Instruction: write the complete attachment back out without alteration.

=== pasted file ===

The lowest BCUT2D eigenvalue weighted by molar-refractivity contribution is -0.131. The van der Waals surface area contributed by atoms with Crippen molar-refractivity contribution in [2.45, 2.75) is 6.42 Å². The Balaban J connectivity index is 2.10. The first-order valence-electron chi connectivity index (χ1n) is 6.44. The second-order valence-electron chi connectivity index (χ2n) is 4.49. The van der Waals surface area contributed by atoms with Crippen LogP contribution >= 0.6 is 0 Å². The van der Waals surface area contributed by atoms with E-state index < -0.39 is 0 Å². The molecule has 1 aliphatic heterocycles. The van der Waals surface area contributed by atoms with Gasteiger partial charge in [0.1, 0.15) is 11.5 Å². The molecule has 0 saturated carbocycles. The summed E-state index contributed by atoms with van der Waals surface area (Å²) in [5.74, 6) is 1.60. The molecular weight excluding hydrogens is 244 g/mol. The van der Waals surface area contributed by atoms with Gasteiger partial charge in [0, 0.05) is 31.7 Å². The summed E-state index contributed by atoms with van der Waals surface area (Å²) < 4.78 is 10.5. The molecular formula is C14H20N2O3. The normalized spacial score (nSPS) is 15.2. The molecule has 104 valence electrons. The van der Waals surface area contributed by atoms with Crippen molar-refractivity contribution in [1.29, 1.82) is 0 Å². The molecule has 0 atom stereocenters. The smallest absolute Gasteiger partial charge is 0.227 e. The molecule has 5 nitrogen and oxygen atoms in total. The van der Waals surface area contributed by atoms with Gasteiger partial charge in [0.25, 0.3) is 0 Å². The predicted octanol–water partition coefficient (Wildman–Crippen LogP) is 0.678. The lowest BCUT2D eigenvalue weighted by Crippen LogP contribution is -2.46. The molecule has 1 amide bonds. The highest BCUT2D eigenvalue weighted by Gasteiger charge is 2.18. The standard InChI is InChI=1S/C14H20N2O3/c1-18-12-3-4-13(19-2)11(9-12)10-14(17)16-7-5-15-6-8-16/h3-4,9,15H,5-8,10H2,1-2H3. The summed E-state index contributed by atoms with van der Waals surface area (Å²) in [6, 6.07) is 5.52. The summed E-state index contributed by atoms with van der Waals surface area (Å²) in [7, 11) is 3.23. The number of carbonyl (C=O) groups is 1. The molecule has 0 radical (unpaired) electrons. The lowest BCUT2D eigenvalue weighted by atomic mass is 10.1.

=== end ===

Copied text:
The lowest BCUT2D eigenvalue weighted by molar-refractivity contribution is -0.131. The van der Waals surface area contributed by atoms with Crippen molar-refractivity contribution in [2.45, 2.75) is 6.42 Å². The Balaban J connectivity index is 2.10. The first-order valence-electron chi connectivity index (χ1n) is 6.44. The second-order valence-electron chi connectivity index (χ2n) is 4.49. The van der Waals surface area contributed by atoms with Crippen LogP contribution >= 0.6 is 0 Å². The van der Waals surface area contributed by atoms with E-state index < -0.39 is 0 Å². The molecule has 1 aliphatic heterocycles. The van der Waals surface area contributed by atoms with Gasteiger partial charge in [0.1, 0.15) is 11.5 Å². The molecule has 0 saturated carbocycles. The summed E-state index contributed by atoms with van der Waals surface area (Å²) in [5.74, 6) is 1.60. The molecular weight excluding hydrogens is 244 g/mol. The van der Waals surface area contributed by atoms with Gasteiger partial charge in [0, 0.05) is 31.7 Å². The summed E-state index contributed by atoms with van der Waals surface area (Å²) < 4.78 is 10.5. The molecular formula is C14H20N2O3. The normalized spacial score (nSPS) is 15.2. The molecule has 104 valence electrons. The van der Waals surface area contributed by atoms with Crippen molar-refractivity contribution in [1.29, 1.82) is 0 Å². The molecule has 0 atom stereocenters. The smallest absolute Gasteiger partial charge is 0.227 e. The molecule has 5 nitrogen and oxygen atoms in total. The van der Waals surface area contributed by atoms with Gasteiger partial charge in [0.25, 0.3) is 0 Å². The predicted octanol–water partition coefficient (Wildman–Crippen LogP) is 0.678. The lowest BCUT2D eigenvalue weighted by Crippen LogP contribution is -2.46. The molecule has 1 amide bonds. The highest BCUT2D eigenvalue weighted by Gasteiger charge is 2.18. The standard InChI is InChI=1S/C14H20N2O3/c1-18-12-3-4-13(19-2)11(9-12)10-14(17)16-7-5-15-6-8-16/h3-4,9,15H,5-8,10H2,1-2H3. The summed E-state index contributed by atoms with van der Waals surface area (Å²) in [6, 6.07) is 5.52. The summed E-state index contributed by atoms with van der Waals surface area (Å²) in [7, 11) is 3.23. The number of carbonyl (C=O) groups is 1. The molecule has 0 radical (unpaired) electrons. The lowest BCUT2D eigenvalue weighted by atomic mass is 10.1.